The minister also called for both short-term and mid-term fiscal measures to address income inequality, suggesting that next year’s state budget and tax policies may be adjusted for the purpose.
”One should note that many of the income distribution problems are due to structural reasons and thus may not be solved in the short-term perspective,” he added.
Kim‘s remarks were largely taken as a compromising, conciliatory gesture as while he underscored the critical flaw of Moon‘s income-led growth, he also pledged to take leadership for improvement.
The high-profile meeting was attended by related ministers -- Minister of SMEs and Startups Hong Jong-haak, Minister of Employment and Labor Kim Young-joo, Minister of Health and Welfare Park Neung-hoo -- as well as Hong Jang-pyo and Kim Soo-hyun, the senior presidential secretaries for economic affairs and social affairs, respectively.
The attendance of the Blue House officials at the ministerial meeting marked a contrast to Minister Kim’s sudden absence from a Cabinet meeting and a separate meeting with Prime Minister Lee Nak-yon on Tuesday.
Though he had cited health reasons, the minister’s move came amid escalating strife with the rest of Moon’s economic team over the minimum wage hike.
Seeking to promote fair economic order and income-led growth, the Moon government increased the legal minimum wage by an unprecedented 16.4 percent to 7,530 won ($7) from 6,470 won, as part of a mid-term plan to raise the minimum wage to 10,000 won or more by 2020.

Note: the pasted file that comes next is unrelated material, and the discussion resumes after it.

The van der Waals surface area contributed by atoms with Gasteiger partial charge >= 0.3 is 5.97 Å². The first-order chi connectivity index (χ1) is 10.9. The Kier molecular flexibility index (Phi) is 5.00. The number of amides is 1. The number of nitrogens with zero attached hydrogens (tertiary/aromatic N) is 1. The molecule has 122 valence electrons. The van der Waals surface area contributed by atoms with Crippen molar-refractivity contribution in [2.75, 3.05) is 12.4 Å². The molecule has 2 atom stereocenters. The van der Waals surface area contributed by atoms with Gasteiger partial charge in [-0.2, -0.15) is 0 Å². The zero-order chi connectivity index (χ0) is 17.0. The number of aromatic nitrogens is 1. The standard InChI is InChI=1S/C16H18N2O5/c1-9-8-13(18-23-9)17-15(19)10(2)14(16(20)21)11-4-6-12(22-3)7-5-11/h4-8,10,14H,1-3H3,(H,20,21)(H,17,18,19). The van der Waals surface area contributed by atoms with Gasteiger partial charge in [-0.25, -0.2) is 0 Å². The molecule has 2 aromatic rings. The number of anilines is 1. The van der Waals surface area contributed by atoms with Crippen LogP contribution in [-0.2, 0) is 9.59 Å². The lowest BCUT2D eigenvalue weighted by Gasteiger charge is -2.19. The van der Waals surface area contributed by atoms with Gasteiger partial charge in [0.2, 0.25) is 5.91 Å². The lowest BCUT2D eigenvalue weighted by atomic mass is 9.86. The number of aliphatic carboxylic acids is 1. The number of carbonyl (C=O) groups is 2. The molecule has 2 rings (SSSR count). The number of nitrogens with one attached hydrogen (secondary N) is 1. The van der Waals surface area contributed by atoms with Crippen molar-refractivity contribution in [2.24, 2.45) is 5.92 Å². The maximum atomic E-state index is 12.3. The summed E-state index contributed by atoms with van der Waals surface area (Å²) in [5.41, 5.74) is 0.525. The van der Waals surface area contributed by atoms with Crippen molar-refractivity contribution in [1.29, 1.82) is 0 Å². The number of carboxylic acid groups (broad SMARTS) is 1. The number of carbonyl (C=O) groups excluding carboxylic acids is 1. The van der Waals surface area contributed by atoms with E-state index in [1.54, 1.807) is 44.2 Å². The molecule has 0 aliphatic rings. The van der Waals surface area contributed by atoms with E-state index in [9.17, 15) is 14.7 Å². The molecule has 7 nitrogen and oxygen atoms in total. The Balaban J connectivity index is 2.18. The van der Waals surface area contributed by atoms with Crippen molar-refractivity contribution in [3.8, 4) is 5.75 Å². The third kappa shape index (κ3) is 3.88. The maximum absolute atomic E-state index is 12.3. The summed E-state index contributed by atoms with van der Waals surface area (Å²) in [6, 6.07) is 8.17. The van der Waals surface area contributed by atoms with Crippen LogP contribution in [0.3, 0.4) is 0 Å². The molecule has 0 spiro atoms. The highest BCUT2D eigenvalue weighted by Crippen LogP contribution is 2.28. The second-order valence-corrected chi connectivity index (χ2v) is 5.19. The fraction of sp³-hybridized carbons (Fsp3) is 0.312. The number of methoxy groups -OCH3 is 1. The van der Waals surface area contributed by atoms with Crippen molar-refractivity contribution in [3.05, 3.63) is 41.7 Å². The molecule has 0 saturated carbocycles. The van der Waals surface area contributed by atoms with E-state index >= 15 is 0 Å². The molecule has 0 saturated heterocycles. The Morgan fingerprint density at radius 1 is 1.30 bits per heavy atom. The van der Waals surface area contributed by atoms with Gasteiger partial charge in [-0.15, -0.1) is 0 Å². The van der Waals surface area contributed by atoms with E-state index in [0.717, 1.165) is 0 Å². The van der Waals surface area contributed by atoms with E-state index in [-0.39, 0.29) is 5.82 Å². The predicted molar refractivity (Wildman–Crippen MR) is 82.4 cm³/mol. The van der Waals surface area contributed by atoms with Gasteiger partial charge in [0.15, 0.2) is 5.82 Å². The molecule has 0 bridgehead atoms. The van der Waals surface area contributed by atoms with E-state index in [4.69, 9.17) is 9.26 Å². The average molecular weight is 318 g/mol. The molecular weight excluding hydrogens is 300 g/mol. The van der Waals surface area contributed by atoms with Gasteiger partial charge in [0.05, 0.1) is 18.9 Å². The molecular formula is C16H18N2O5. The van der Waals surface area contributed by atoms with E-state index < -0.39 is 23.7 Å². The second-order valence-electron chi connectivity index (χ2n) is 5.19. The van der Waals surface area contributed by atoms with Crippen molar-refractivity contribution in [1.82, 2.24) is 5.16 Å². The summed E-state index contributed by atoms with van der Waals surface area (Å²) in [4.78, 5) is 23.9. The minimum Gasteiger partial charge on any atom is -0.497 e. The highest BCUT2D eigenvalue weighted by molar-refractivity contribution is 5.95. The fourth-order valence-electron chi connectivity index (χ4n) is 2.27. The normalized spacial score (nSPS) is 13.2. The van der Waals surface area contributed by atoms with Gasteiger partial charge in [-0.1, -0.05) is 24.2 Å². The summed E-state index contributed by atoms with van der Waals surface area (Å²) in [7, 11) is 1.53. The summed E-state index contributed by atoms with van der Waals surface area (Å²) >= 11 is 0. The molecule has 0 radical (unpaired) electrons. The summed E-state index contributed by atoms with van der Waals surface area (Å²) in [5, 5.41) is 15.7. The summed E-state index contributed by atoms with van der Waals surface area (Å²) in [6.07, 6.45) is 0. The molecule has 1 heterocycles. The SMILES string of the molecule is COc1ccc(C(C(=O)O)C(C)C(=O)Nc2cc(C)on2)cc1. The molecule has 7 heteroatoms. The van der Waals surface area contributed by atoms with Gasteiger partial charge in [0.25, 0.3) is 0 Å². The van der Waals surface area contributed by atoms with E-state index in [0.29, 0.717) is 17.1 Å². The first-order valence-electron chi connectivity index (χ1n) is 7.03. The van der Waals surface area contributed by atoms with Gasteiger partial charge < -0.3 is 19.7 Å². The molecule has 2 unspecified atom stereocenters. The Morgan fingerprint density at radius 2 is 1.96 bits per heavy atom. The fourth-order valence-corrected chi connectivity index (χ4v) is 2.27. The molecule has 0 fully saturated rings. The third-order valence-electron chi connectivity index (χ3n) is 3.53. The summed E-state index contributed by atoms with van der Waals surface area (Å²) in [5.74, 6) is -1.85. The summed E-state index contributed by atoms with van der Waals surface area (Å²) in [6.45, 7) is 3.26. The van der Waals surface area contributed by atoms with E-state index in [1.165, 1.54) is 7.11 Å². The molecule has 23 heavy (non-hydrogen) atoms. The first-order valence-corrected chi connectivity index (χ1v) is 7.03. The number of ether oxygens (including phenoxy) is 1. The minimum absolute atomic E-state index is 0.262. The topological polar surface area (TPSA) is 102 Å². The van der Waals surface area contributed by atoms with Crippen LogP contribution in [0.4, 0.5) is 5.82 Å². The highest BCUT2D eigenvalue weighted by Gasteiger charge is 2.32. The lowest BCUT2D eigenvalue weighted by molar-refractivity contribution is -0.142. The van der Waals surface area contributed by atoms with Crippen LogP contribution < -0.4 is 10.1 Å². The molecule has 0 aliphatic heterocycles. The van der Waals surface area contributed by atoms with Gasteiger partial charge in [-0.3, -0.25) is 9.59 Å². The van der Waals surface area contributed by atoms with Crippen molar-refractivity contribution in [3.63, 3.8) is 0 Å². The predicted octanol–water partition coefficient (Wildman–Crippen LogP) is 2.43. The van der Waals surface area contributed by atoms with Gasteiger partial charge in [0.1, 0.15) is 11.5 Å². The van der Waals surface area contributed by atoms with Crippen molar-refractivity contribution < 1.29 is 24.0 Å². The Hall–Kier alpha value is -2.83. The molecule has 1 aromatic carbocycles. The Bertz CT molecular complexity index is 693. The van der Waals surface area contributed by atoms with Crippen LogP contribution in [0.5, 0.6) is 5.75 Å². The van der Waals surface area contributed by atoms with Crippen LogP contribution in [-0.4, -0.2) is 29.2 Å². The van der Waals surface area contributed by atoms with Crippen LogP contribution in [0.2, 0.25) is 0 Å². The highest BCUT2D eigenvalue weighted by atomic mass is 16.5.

But following a quarterly survey by Statistics Korea announced late last month, which showed a widening income gap here, controversies arose over the effectiveness of the drastic wage change.
While President Moon, backed by presidential chief of staff for Policy Jang Ha-sung and Fair Trade Commission Chairman Kim Sang-jo, continued to push ahead with the set timeline, Minister Kim was questioned the pace of the plan.
Reflecting such concerns, the Korea Development Institute, a think tank affiliated with the ministry, suggested in its recent report that the job-cutting effect of the wage change could expand exponentially in the upcoming years, calling for an incremental approach.
The report was almost immediately refuted by some experts including Lee Sang-heon, employment policy director at the International Labor Organization, who said that the KDI had made a flawed analysis.
Aware that the expanding dispute would blur the Moon administration’s policy drives, however, both the presidential office and the ministry recently set about bridging their gap.
“It is difficult to assert (the full impact of the wage hike) upon the analysis of a single quarter,” Kim told reporters on Tuesday.
“There may always be difference in thoughts and disputes, but it is not about right or wrong. What counts is to stay open to a diversity of opinions and to come up with a valid solution.”
The Blue House also responded favorably to the financial chief’s change of tone.
”The low-income bracket problem weighing heavy on the government,” said presidential spokesperson Kim Eui-kyeom in a press briefing.
“(Today‘s meeting) was a signal that Minister Kim took the lead in actively addressing the problem.”
By Bae Hyun-jung (firstname.lastname@example.org